Though I always felt City could beat United at Old Trafford, I certainly didn’t expect the victory to be by such a great margin. United dominated the possession in the first twenty minutes but they were largely ineffective and barley troubled Joe Hart. City went onto crush their opponents with a brace from Mario Balotelli and Edin Dzeko, respectively. Sergio Aguero and David Silva also etched their names into history with a goal each.

Balotelli celebrates his first goal with a touch of irony

This season, I had thought that as soon as United face an attack with real quality in the final third they would be punished. Recent encounters against Norwich, Chelsea and Basel, in the Champions League, exposed some weaknesses in their defence. Roberto Mancini was obviously aware of their frailties and exposed them to devastating effect. City were set up to press United and show no fear. As well as showing attacking prowess, City’s defensive tactics were spot on. United always have a goal in them but they were nullified by the excellent organisation and work ethic of the City defence and midfield. Whilst James Milner and Silva were constantly threatening going forward they were also dogged in defence, supporting the full-backs to great effect.

United were shattered by City's dominance

The victory is sweet for every City fan. Any victory over a fierce rival always is a delight. The fact that City doubled their goal tally, on the day, with three goals in the dying embers of the game only makes it sweeter. The number of times City have fallen at the last hurdle against United is disgraceful, quite frankly. What better way to exact revenge than by scoring three goals in 5 minutes at the very end of the game. In all honesty, United can count themselves lucky that they did not concede more. Dzeko and Silva both wasted good chances whilst Micah Richards also had a worthy shout for a penalty turned down.

Of all the great performances from City players, Micah Richards was outstanding. Quite how the young right back is not first choice for England is beyond me. Chris Smalling, the United centre-half, seems to be the first choice right back for England. Smalling is a talented player, yet, yesterday’s game alone was evidence enough that Richards is a far superior player. Of all the tackles Richards attempted yesterday he was successful in every one. He also attacked with purpose and breezed through the United rear guard with consummate ease and regularity.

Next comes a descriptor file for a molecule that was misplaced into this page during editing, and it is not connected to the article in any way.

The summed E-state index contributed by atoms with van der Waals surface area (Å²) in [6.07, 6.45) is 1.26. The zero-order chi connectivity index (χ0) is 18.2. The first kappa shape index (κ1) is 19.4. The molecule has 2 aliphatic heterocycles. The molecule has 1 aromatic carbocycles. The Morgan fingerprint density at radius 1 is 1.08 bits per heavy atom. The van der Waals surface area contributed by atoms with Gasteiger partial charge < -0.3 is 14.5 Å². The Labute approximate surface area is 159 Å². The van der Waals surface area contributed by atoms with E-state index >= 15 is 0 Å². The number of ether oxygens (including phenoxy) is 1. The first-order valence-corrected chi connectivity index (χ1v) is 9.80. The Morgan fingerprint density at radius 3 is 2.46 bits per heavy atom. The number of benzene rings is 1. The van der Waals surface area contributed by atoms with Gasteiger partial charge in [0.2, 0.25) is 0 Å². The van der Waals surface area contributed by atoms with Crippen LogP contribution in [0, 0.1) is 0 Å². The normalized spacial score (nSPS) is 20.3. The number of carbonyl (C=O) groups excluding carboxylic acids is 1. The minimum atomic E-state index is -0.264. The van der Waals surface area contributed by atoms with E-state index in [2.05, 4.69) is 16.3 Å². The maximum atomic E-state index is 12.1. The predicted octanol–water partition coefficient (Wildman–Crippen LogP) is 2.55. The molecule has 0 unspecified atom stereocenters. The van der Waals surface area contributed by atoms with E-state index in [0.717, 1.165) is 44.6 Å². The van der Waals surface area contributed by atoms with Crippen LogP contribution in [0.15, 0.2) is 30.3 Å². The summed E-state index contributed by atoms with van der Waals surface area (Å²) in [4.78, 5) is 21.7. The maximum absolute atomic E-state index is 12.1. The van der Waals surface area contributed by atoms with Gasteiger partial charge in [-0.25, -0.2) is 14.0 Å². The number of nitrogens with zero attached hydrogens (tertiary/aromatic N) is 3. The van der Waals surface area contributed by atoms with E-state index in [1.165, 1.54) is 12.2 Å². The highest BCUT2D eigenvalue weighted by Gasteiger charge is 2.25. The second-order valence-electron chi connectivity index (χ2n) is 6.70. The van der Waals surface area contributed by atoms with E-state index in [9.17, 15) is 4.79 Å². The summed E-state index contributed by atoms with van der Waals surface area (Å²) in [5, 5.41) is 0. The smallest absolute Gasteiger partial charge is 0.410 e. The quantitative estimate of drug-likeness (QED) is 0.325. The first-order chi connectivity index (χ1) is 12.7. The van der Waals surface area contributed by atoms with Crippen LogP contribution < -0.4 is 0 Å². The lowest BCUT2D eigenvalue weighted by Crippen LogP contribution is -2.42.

The nature of reality

It seems that yesterday’s performance captures the feeling and essence of the season so far. City have been nothing short of remarkable and are beating teams that they traditionally struggle against. Take the 5-1 against Tottenham, the 2-0 against Everton and now the 6-1 against United. It seems the times are changing. Whether City can maintain their exceptional current form remains to be seen. However, the most notable consequence of yesterday’s game is the air of silence that has descended upon Old Trafford. They are setting the perfect example on how not to be “noisy neighbours”.

Words by Rob Toole

City provided somewhat of a reality check in their most recent Premier League clash with Blackburn. On the day, City ran out 4-0 winners courtesy of goals from four players: Adam Johnson, Mario Balotelli, Samir Nasri and Stefan Savic.

Whilst Blackburn’s fortunes truly do look gloomy, the same cannot be said for City. In spite of what you may have read in the wake of the Munich affair and Carlos Tevez’s alleged refusal to play, life goes on at City and things seem to be on an upward curve.

Balotelli celebrates against Blackburn

Nauseating accusations of a lack of team spirit within City reared their ugly head after Munich. The extraordinary actions of one man, Carlos Tevez, do not necessarily affect the entire team.

The performance against Blackburn alone was evidence enough of an established and growing team ethic amongst the City team and management. How can a group of players who mustered up 19 shots and 4 goals against Blackburn have no team spirit? From a wider perspective, how can a team who have scored 27 goals in all competitions, this season, and remain undefeated in the league, lack team spirit? Take a look at the footage of changing room celebrations after last season’s FA Cup victory and you simply cannot argue.

Words by Rob Toole